Gould summarised the enduring appeal of dinosaurs in three little words: ‘big, fierce, extinct’. The first and third concepts may be causally related: it may be that dinosaurs no longer have any expanse in time because they had such a great expanse in space; they may have become extinct because they were (too) big. Their bigness is highlighted by comparisons with other cultural icons of bigness that establish their relative scale; where King Kong perched on top of the Empire State Building, dinosaurs are depicted next to skyscrapers, like children backing up to yardsticks to be measur ed. And, like James Joyce’s measurement of eternity through the metaphor of the bird pecking away at the enormous mountain, this is a religious viewpoint, designed to make us realise how small we are.
The corollary element of smallness in time, extinction, also reminds us of how small our lifespan is: someday we, too, will be gone. Mitchell sees dinos as warning signs, like the canaries miners took down with them; ‘when the dinosaur comes to life, some group of human beings is on the endangered species list.’ He summarises the many reasons given to explain why dinosaurs died out: too big, too specialised, too violent, not violent enough, victims of a natural catastrophe, or wiped out by God. This last (which might be called the dino-mite theory) inspired the 1996 film, How Dinosaurs Learned to Fly: they had a great time, ‘smoking, drinking, dancing to loud rock and roll music’, until they decided to do bungee jumping without a rope; then type A evolved wings, while type B became an endangered species. The ‘too big’ theory combined with the ‘dino-mite’ theory to argue that the dinos grew too big for the ark at the time of the Flood and were put on a second ark, which went down (like the Titanic? I wondered); tabloid newspapers keep reporting on discoveries of its remains.
But if the triad of ‘big, fierce, extinct’ is a place to start, it is neither necessary nor sufficient. It is not necessary, because some dinosaurs were not fierce, some were not particularly big, and some – the ones that turned into birds – survive. And the triad is not sufficient to distinguish dinosaurs from other ‘big, fierce, extinct’ things like, to take two at random, Mae West and the British Raj. Mitchell is well aware of this: ‘If we assume that power, violence and death are always inherently interesting to human beings (already a questionable assumption), there are plenty of ways to gratify this desire without dinosaurs.’ His evidence suggests, instead, another (non-)definitive triad: dinos are gendered, alien and capitalist.
Male genders prevail at first (many of these guys are, after all, raptors), but are superseded by females, whose eggs or teeth, or both, pose the threat. The names are gendered, too; just as the Mastodon was named for the bumps on its teeth that resembled female breasts, so the first dinosaur bone ever found, in Oxford in the 1670s, was regarded as having the shape of a scrotum and was therefore named the Scrotum Humanum. (A boner? For once, Mitchell forgoes the pun, which hovers, with Freud, over his hilarious analysis of Cary Grant and all the dinosaur ‘bones’ in the film Bringing Up Baby.) In our day, too, little boys identify with dinos as big and fierce – in a word, macho. The Calvinosaurus comes to us neither from the Protestant theologian nor from Italo Calvino (who wrote a wonderful story about dinos), but from the fantasised macho alter ego of Calvin in the cartoon Calvin and Hobbes: bigger than his parents and named after himself (as Andrew Carnegie named the Diplodocus Carnegii). As for the other gender, some little girls allegedly find cuddly dinos to love and mother – while others, I suspect, identify with them as big and fierce, or are too busy preparing for their law school entrance exams to bother with dinos at all.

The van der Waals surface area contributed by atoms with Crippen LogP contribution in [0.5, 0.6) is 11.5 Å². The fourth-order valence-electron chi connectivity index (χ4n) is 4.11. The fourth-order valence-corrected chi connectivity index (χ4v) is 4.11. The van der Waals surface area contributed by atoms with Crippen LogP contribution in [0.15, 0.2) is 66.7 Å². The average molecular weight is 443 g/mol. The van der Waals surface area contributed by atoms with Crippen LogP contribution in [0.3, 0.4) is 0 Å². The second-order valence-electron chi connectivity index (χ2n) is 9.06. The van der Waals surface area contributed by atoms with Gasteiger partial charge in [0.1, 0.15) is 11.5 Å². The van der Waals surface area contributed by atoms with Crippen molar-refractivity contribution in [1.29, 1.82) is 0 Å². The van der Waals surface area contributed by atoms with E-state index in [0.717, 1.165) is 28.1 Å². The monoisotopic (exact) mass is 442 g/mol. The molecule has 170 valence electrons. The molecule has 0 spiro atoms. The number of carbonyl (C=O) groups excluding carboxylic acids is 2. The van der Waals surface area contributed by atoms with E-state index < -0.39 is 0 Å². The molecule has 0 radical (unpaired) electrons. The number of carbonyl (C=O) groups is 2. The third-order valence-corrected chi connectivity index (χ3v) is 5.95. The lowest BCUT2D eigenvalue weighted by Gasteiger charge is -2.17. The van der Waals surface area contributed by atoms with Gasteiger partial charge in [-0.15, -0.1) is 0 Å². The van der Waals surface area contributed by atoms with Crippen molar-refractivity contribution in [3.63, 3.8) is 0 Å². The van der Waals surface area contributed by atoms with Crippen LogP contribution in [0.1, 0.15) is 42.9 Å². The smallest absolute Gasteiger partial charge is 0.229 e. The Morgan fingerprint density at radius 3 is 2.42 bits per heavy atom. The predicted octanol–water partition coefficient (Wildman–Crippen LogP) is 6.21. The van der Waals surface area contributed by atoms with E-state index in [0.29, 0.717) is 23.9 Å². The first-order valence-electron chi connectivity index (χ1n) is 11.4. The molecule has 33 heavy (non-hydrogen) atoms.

As for the second criterion, the dinosaur is alien on a series of shifting levels: when King Kong carries off a white woman (herself regarded, originally, as a threat) we are on her side and against the black people on Kong’s island; but when the islanders join forces with the Anglos we side with them against the ape, and when Kong is challenged by a dinosaur we root for the ape against the lizard – who finally takes the form of the aliens (reptilian bipeds, of course) who have been visiting us in movies since the Fifties. This then becomes yet another explanation for the dinos’ extinction: they were abducted by aliens, and have been returning in flying saucers ever since.
These gendered aliens are, finally, capitalists, viewed through the eyes of Marx and Darwin, predators bankrupting herbivores, the free market red in tooth and claw. The Last Dinosaur Book has a lot to say about the dino not only as an explicit corporate logo (for fossil fuel – Sinclair Oil) but also as ‘the animal emblem of the process of modernisation, with its intertwined cycles of destruction and resurrection, innovation and obsolescence, expansive “giantism” and progressive “downsizing”’. Mitchell wonders about a painting of Iguanodon under attack by Deinonychus: ‘Would it be far-fetched to see this as an image of the relation between Microsoft and IBM?’ In a word: yes. He continues: ‘Could this be an allegory of the replacement of corporate giantism by the new mode of “downsized” business organisation, stressing flexible accumulation, rapid deployment of task forces to problem areas and teamwork?’ In a word: no. A more compelling metaphor, it seems to me, is offered by the capitalist implications of ‘a Stegosaurus made of money’, a dino at the Smithsonian that was rumoured to be ‘made from worn money withdrawn from circulation’. This image of extinct money also has the advantage of placing the dino saur where it belongs, as not the symbol but the product of capitalism; as Mitchell himself notes, it is ‘a cross between an idol and a cash cow’.